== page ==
Make the jig big enough to give you room to clamp it down without the router interfering with the clamps.

Secure the Work and Fix the Location
Two clamps are needed to keep the jig from shifting. I place a clamp on the guide that clamps both the guide and the work down to my bench, as shown at right. A sliding bar clamp will securely hold the guide bar to the edge of the workpiece. Making the bar as long as possible provides plenty of room for your clamps. An alternative location for the second clamp is to clamp down on an additional piece on the opposite side of the router from the guide.

When making a jig, keep in mind that it may need to be placed near the end of a board on either the right- or left-hand side, or in the middle of a board. Carefully plan your clamp locations before you put the jig together. It’s no fun to spend an hour making a jig only to find that it isn’t possible to securely clamp it down, or that the only locations available for clamping interfere with some part of the router.

If you want to locate the cut a specific distance from the end of a board, a block of wood can be added to the underside of the plywood guide, to butt against the end of the piece. Plus, if you’re making a series of regularly spaced dados, you simply can adapt the jig by making a wider guide, and attaching a piece to the bottom of the guide that is the exact width of the dado. After you cut the first dado, place the piece on the bottom of the guide in it and then clamp the jig down. Then you can cut the next one.

You can also attach a stop on the bottom of the jig to locate dados at a consistent distance from the end of the board.

Blocks can be added on top of the plywood guide to limit the travel of the router and make a stopped dado at one or both ends of the piece. These can be located by drawing the dado directly on the workpiece, setting the depth of cut of the router to zero, and locating the router in place. The blocks can then be placed to catch the ends of the router base plate at the beginning and end of the cut, as shown on the next page.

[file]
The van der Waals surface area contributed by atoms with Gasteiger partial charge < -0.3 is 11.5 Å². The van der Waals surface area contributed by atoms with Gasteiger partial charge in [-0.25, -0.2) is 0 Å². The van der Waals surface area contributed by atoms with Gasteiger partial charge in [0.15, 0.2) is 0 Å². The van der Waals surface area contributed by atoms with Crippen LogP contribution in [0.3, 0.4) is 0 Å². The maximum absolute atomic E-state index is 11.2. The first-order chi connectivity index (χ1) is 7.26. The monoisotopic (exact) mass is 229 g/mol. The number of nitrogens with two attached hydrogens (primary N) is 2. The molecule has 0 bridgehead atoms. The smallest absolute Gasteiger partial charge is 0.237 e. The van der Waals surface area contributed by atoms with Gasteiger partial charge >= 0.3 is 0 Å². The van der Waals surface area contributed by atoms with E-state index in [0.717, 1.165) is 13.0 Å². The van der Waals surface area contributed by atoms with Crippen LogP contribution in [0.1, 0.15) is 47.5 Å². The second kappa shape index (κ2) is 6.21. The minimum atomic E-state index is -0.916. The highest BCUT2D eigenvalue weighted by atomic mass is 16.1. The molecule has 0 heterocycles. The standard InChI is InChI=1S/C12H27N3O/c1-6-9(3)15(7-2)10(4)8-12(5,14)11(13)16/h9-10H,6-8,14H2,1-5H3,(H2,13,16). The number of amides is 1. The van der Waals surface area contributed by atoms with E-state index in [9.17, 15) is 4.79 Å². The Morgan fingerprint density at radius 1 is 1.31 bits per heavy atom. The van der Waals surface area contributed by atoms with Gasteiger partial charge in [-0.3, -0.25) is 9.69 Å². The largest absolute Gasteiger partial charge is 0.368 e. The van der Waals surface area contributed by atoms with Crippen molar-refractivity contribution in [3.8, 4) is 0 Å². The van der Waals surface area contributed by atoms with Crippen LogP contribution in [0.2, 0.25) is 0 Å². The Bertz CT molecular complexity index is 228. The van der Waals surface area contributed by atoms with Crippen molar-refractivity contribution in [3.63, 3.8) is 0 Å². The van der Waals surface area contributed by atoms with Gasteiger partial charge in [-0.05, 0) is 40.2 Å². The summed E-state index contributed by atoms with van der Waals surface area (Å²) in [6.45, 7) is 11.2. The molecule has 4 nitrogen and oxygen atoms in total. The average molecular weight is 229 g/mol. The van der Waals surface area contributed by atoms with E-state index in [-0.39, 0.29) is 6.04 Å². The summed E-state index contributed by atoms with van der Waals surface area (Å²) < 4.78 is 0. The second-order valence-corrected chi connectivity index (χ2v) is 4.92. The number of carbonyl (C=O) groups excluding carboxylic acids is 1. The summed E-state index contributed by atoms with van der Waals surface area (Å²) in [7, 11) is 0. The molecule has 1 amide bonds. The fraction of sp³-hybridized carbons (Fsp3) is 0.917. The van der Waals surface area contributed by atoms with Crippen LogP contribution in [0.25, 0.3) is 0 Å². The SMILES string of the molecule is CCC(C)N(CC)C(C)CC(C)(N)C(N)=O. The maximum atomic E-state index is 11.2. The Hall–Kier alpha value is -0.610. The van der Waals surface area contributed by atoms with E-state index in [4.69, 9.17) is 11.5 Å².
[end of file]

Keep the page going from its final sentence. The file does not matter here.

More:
In use, the router needs to be pushed firmly along the plywood guide. Often, especially when starting or stopping the cut, there is a tendency to let the router drift away from the guide. A second guide can be located on the opposite side of the router that will trap it in place (shown at right), preventing it from drifting away from its intended path.

With the depth of cut set at zero, you can use layout marks on the workpiece to accurately locate stops.

The second guide bar can also be used to make dados of different widths. If you’re routing a dado for a piece of plywood that is slightly less than its nominal dimension, you can use a smaller diameter cutter, set the second guide the right distance from the first, and make the cut in two passes. Again you can set the distance by clamping the guide to the work, setting the depth of the router bit so it just touches the surface, then locate the guides by positioning the router on your layout marks. This second guide is also the easiest way I have found to place a second clamp.

You’re not limited to square cuts, or to any profile of router bit for that matter. If you need to make an angled cut, simply fasten the guide to the bar at the angle you want. If you’re using two guides, one on each side of the router, you can even make dados that taper in width. This is a good trick if making a relatively wide sliding dovetail joint. You can make one end slightly wider than the other so that the joint slides easily together, and then locks in place the last inch or two. This jig offers many possibilities.

Attach a second guide on the other side of the router to make dados of any width wider than your bit. This also prevents router drift.

Make Your Cut
Once you have the jig clamped in place, cutting the dado is simply a matter of turning the router on, and pushing it against the guide as you move it across the board. You need to be careful as you start the router that it doesn’t jump back towards you. When you hit the edge of the workpiece, you’ll encounter some resistance, and you don’t want the leading edge of your cut to be away from where it is supposed to be. A small block, can be placed on the opposite side of the guide to prevent the router from wandering at the start of the cut. You may also need to clamp a piece of scrap on the edge of the board where the cutter exits to prevent tear-out. The alternative is to back in to the far edge of the dado for the same reason.

A T-square jig is the key to perfectly precise dados for all your casework needs.

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Better Dados for Casework